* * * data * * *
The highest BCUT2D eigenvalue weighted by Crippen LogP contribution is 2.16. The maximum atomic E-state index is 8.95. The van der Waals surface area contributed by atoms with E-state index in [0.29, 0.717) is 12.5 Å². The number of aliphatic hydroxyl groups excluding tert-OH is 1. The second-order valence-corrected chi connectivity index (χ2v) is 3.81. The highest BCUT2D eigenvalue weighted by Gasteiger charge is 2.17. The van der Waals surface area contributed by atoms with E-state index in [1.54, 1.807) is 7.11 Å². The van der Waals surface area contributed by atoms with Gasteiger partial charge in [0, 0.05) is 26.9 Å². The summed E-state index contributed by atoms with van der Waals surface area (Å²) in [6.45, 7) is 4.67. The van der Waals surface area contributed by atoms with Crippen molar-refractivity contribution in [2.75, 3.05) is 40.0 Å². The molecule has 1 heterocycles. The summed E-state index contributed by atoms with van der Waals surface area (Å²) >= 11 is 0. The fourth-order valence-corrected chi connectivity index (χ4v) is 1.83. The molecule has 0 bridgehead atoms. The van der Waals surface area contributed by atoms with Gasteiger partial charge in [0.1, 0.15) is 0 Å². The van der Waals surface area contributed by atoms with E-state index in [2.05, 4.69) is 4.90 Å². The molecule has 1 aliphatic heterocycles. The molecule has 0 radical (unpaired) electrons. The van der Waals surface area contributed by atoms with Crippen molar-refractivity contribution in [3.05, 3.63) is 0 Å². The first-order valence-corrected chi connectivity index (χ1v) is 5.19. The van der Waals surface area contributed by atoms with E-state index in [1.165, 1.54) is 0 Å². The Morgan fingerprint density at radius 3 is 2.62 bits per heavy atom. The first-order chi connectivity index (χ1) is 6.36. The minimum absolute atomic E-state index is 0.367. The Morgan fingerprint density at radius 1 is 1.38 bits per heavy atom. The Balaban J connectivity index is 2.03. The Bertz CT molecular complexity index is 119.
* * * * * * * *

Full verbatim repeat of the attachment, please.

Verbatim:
The highest BCUT2D eigenvalue weighted by Crippen LogP contribution is 2.16. The maximum atomic E-state index is 8.95. The van der Waals surface area contributed by atoms with E-state index in [0.29, 0.717) is 12.5 Å². The number of aliphatic hydroxyl groups excluding tert-OH is 1. The second-order valence-corrected chi connectivity index (χ2v) is 3.81. The highest BCUT2D eigenvalue weighted by Gasteiger charge is 2.17. The van der Waals surface area contributed by atoms with E-state index in [1.54, 1.807) is 7.11 Å². The van der Waals surface area contributed by atoms with Gasteiger partial charge in [0, 0.05) is 26.9 Å². The summed E-state index contributed by atoms with van der Waals surface area (Å²) in [6.45, 7) is 4.67. The van der Waals surface area contributed by atoms with Crippen molar-refractivity contribution in [2.75, 3.05) is 40.0 Å². The molecule has 1 heterocycles. The summed E-state index contributed by atoms with van der Waals surface area (Å²) >= 11 is 0. The fourth-order valence-corrected chi connectivity index (χ4v) is 1.83. The molecule has 0 bridgehead atoms. The van der Waals surface area contributed by atoms with Gasteiger partial charge in [0.1, 0.15) is 0 Å². The van der Waals surface area contributed by atoms with E-state index in [2.05, 4.69) is 4.90 Å². The molecule has 1 aliphatic heterocycles. The molecule has 0 radical (unpaired) electrons. The van der Waals surface area contributed by atoms with Crippen molar-refractivity contribution in [3.05, 3.63) is 0 Å². The first-order valence-corrected chi connectivity index (χ1v) is 5.19. The van der Waals surface area contributed by atoms with E-state index in [1.165, 1.54) is 0 Å². The Morgan fingerprint density at radius 3 is 2.62 bits per heavy atom. The first-order chi connectivity index (χ1) is 6.36. The minimum absolute atomic E-state index is 0.367. The Morgan fingerprint density at radius 1 is 1.38 bits per heavy atom. The Balaban J connectivity index is 2.03. The Bertz CT molecular complexity index is 119.